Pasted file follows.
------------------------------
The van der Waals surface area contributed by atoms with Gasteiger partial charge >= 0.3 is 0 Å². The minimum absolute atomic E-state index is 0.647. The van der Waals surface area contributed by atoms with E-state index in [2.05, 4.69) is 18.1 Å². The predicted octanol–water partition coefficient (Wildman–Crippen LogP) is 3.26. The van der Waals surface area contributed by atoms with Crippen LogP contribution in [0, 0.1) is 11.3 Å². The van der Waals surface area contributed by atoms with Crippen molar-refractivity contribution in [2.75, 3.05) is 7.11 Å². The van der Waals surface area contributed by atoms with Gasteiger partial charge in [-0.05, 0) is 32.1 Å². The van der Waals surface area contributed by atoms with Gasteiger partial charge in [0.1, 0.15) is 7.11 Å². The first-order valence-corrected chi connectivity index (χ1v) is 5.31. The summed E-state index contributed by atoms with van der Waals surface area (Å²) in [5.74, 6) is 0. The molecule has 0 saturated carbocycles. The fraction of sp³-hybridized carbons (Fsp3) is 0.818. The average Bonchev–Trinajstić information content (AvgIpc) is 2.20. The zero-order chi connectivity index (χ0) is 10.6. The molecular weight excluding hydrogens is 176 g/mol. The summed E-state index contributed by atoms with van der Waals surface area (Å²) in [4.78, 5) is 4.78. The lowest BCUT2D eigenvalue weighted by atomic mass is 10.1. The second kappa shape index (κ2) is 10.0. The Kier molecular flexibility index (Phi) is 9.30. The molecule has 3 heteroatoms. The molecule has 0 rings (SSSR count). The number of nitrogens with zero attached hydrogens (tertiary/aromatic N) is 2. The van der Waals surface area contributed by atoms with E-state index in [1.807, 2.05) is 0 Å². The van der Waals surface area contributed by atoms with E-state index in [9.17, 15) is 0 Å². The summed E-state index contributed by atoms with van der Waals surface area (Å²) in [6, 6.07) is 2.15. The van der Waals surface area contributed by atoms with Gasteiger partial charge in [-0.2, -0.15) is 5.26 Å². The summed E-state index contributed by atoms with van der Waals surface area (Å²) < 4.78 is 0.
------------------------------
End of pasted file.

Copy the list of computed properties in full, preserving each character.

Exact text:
The van der Waals surface area contributed by atoms with Gasteiger partial charge >= 0.3 is 0 Å². The minimum absolute atomic E-state index is 0.647. The van der Waals surface area contributed by atoms with E-state index in [2.05, 4.69) is 18.1 Å². The predicted octanol–water partition coefficient (Wildman–Crippen LogP) is 3.26. The van der Waals surface area contributed by atoms with Crippen LogP contribution in [0, 0.1) is 11.3 Å². The van der Waals surface area contributed by atoms with Crippen molar-refractivity contribution in [2.75, 3.05) is 7.11 Å². The van der Waals surface area contributed by atoms with Gasteiger partial charge in [-0.05, 0) is 32.1 Å². The van der Waals surface area contributed by atoms with Gasteiger partial charge in [0.1, 0.15) is 7.11 Å². The first-order valence-corrected chi connectivity index (χ1v) is 5.31. The summed E-state index contributed by atoms with van der Waals surface area (Å²) in [5.74, 6) is 0. The molecule has 0 saturated carbocycles. The fraction of sp³-hybridized carbons (Fsp3) is 0.818. The average Bonchev–Trinajstić information content (AvgIpc) is 2.20. The zero-order chi connectivity index (χ0) is 10.6. The molecular weight excluding hydrogens is 176 g/mol. The summed E-state index contributed by atoms with van der Waals surface area (Å²) in [4.78, 5) is 4.78. The lowest BCUT2D eigenvalue weighted by atomic mass is 10.1. The second kappa shape index (κ2) is 10.0. The Kier molecular flexibility index (Phi) is 9.30. The molecule has 3 heteroatoms. The molecule has 0 rings (SSSR count). The number of nitrogens with zero attached hydrogens (tertiary/aromatic N) is 2. The van der Waals surface area contributed by atoms with E-state index in [1.807, 2.05) is 0 Å². The van der Waals surface area contributed by atoms with E-state index in [9.17, 15) is 0 Å². The summed E-state index contributed by atoms with van der Waals surface area (Å²) in [6, 6.07) is 2.15. The van der Waals surface area contributed by atoms with Gasteiger partial charge in [-0.2, -0.15) is 5.26 Å². The summed E-state index contributed by atoms with van der Waals surface area (Å²) < 4.78 is 0.